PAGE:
I had a band director in high school who liked to say that music was great when it effectively built up and released tension. If so, the Super Bowl game played between the New England Patriots and Seattle Seahawks on February 1st was something akin to the 1812 Overture. Between two of the game’s final plays—Patriots rookie cornerback Malcolm Butler’s interception and the insane, horizontal juggling catch Seahawks receiver Jermaine Kearse pulled off—there was enough athleticism, excitement, and ridiculous luck for an entire NFL season.
Which, it turns out, was necessary. This past season has been largely nightmarish—beyond the usual terrible injuries, annoying announcer patter, and increasingly disruptive officiating (soon, all plays will be reviewed, and football games will last eight hours) was the explosion of high-profile scandals that I’ve written about before at length. No one likes to find out that some of their favorite players abuse their wives or children, but even worse is the NFL repeatedly falling on its face when trying to address these cases. It seems that even though off-the-field violence has been a problem for years, the NFL and much of the public would much rather ignore it and go back to football.
As I said, though, I’ve written about all that before. So why rehash it?
I bring these scandals up again because I feel it’s necessary to remember them when we discuss that great Super Bowl game and its own deeply stupid attendant scandal, Deflategate (or, as some on the internet have more cleverly termed it, Ballghazi). For the uninformed, Deflategate refers to a cheating allegation leveled against the New England Patriots two weeks before the Super Bowl. It began with a leak of the NFL’s investigation into the Patriots’ allegedly under-inflated footballs in the playoff semifinal AFC Championship game. If the Patriots’ footballs were not inflated within the allowed PSI range while the footballs used by their opponents, the Indianapolis Colts, were legal, it would have given the Patriots an unfair advantage on offense, as under-inflated footballs are easier to grip and throw.
From there, the scandal expanded dramatically (I promise that any air-pressure related puns are unintentional). All of a sudden, media figures and fans began to label the Patriots as undeserving of a Super Bowl appearance, calling them long-time cheaters. Even the idea of barring Patriots Head Coach Bill Belichick from the Super Bowl was thrown around. Meanwhile, the NFL had made no official statements other than the confirmation that an investigation was ongoing.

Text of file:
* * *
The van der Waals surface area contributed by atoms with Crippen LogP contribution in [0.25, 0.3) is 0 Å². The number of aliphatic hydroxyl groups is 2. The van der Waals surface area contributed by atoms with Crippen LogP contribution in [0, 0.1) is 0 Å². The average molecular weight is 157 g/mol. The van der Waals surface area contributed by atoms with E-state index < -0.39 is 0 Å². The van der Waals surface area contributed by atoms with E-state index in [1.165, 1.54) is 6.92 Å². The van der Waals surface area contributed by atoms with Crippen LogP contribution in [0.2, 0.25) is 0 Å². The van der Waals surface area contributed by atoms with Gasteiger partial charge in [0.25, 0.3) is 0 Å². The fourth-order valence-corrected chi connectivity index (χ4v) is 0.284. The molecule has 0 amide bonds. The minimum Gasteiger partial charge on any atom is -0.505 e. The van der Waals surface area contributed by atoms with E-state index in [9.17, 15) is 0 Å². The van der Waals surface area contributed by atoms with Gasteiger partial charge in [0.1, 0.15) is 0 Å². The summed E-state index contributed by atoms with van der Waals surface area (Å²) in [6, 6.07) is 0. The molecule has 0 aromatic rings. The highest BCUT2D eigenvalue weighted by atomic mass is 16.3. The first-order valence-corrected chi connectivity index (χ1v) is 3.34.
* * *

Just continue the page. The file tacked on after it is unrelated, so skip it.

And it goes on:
While piling criticism onto my favorite team without any real evidence annoys me immensely as a fan, I can understand it. Someone who doesn’t actively root for the Patriots might begin to doubt their success when they get wind of all of these rumors, given the team’s run of success and their involvement in the Spygate scandal several years ago.
That does not, however, make this whole affair any less stupid than it is. Without any real hard evidence, U.S. sports media spent the week and a half leading up to the Super Bowl talking about rules for footballs and the physics of inflation. There were countless interviews with retired players and coaches, many of whom openly called the Patriots cheaters. Bill Belichick, Patriots quarterback Tom Brady, and owner Robert Kraft all gave press conferences claiming innocence. It was all the stupidity, hearsay, and pageantry of a presidential primary, but about balls instead of the future leader of the country.
For the record, I don’t believe that the Patriots cheated. I’m not convinced that inflated balls would have made a difference in the Colts game—a 45-7 stomping. They clearly didn’t make a difference in the Super Bowl (when they were kept under lock and key by the referees), and there are rumors flying that support the Patriots’ innocence, too. Given this, I’m inclined to believe Belichick, Brady, and Kraft.
Ballghazi is clearly stupid. But when you compare it to some of this year’s earlier abuse scandals, it becomes sad. It’s disappointing that so many of the media outlets covering the NFL are far more eager to endlessly run circles around a story about underinflated footballs than to investigate claims of abuse by prominent players. It’s frustrating that the NFL will take months to launch initial investigations of abuse claims but will immediately hire an outside investigator to look into air pressure. It’s depressing that when investigations into punishment for abuse cases show that the NFL conflicts itself and is grossly negligent, people let it go, but when rumors of cheating involving something as esoteric as the rules for pre-game football handling pop up, people seize onto it long after it becomes irrelevant.
I’m glad, though, that this season ended with a game like this last Super Bowl. Despite all the stupidity that came before it and the stupidity that continued after it, the game itself was still everything football aspires to be. It was dramatic, beautiful, and intense. It makes me sad that it’s the off-season now, when all the toxic cultural byproducts of football flourish without the game itself to redeem them. I want to fast-forward to next September, when we’ll get to start all over again.